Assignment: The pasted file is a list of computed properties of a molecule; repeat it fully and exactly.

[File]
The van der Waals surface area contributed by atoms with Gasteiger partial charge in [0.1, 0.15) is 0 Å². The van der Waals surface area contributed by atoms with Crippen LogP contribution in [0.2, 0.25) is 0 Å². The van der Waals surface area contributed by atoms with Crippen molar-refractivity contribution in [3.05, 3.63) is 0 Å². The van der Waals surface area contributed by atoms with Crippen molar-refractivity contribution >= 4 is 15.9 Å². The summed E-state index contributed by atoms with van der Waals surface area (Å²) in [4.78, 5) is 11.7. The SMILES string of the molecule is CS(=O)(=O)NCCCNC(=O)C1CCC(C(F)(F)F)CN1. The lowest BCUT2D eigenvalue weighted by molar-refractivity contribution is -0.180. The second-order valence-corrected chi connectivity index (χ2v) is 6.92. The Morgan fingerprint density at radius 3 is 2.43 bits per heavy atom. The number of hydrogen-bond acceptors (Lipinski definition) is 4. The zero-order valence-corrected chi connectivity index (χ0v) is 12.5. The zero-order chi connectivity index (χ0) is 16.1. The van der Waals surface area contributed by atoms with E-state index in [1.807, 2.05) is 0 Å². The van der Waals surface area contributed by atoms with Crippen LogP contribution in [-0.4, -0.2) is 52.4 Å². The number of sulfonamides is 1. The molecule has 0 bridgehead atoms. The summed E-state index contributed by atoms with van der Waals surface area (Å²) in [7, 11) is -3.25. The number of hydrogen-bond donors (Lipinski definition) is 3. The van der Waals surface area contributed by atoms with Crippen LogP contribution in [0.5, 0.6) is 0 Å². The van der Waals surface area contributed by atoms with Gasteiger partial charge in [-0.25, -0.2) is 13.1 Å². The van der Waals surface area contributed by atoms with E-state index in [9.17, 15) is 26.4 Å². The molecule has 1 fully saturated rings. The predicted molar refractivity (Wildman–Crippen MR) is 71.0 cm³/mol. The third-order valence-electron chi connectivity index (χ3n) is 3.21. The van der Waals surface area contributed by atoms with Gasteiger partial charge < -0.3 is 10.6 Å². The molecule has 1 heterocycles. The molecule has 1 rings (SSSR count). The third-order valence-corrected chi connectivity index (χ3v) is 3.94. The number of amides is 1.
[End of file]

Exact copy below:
The van der Waals surface area contributed by atoms with Gasteiger partial charge in [0.1, 0.15) is 0 Å². The van der Waals surface area contributed by atoms with Crippen LogP contribution in [0.2, 0.25) is 0 Å². The van der Waals surface area contributed by atoms with Crippen molar-refractivity contribution in [3.05, 3.63) is 0 Å². The van der Waals surface area contributed by atoms with Crippen molar-refractivity contribution >= 4 is 15.9 Å². The summed E-state index contributed by atoms with van der Waals surface area (Å²) in [4.78, 5) is 11.7. The SMILES string of the molecule is CS(=O)(=O)NCCCNC(=O)C1CCC(C(F)(F)F)CN1. The lowest BCUT2D eigenvalue weighted by molar-refractivity contribution is -0.180. The second-order valence-corrected chi connectivity index (χ2v) is 6.92. The Morgan fingerprint density at radius 3 is 2.43 bits per heavy atom. The number of hydrogen-bond acceptors (Lipinski definition) is 4. The zero-order valence-corrected chi connectivity index (χ0v) is 12.5. The zero-order chi connectivity index (χ0) is 16.1. The van der Waals surface area contributed by atoms with E-state index in [1.807, 2.05) is 0 Å². The van der Waals surface area contributed by atoms with Crippen LogP contribution in [-0.4, -0.2) is 52.4 Å². The number of sulfonamides is 1. The molecule has 0 bridgehead atoms. The summed E-state index contributed by atoms with van der Waals surface area (Å²) in [7, 11) is -3.25. The number of hydrogen-bond donors (Lipinski definition) is 3. The van der Waals surface area contributed by atoms with Crippen LogP contribution in [0.5, 0.6) is 0 Å². The van der Waals surface area contributed by atoms with Gasteiger partial charge in [-0.25, -0.2) is 13.1 Å². The van der Waals surface area contributed by atoms with E-state index in [9.17, 15) is 26.4 Å². The molecule has 1 fully saturated rings. The predicted molar refractivity (Wildman–Crippen MR) is 71.0 cm³/mol. The third-order valence-electron chi connectivity index (χ3n) is 3.21. The van der Waals surface area contributed by atoms with Gasteiger partial charge < -0.3 is 10.6 Å². The molecule has 1 heterocycles. The molecule has 1 rings (SSSR count). The third-order valence-corrected chi connectivity index (χ3v) is 3.94. The number of amides is 1.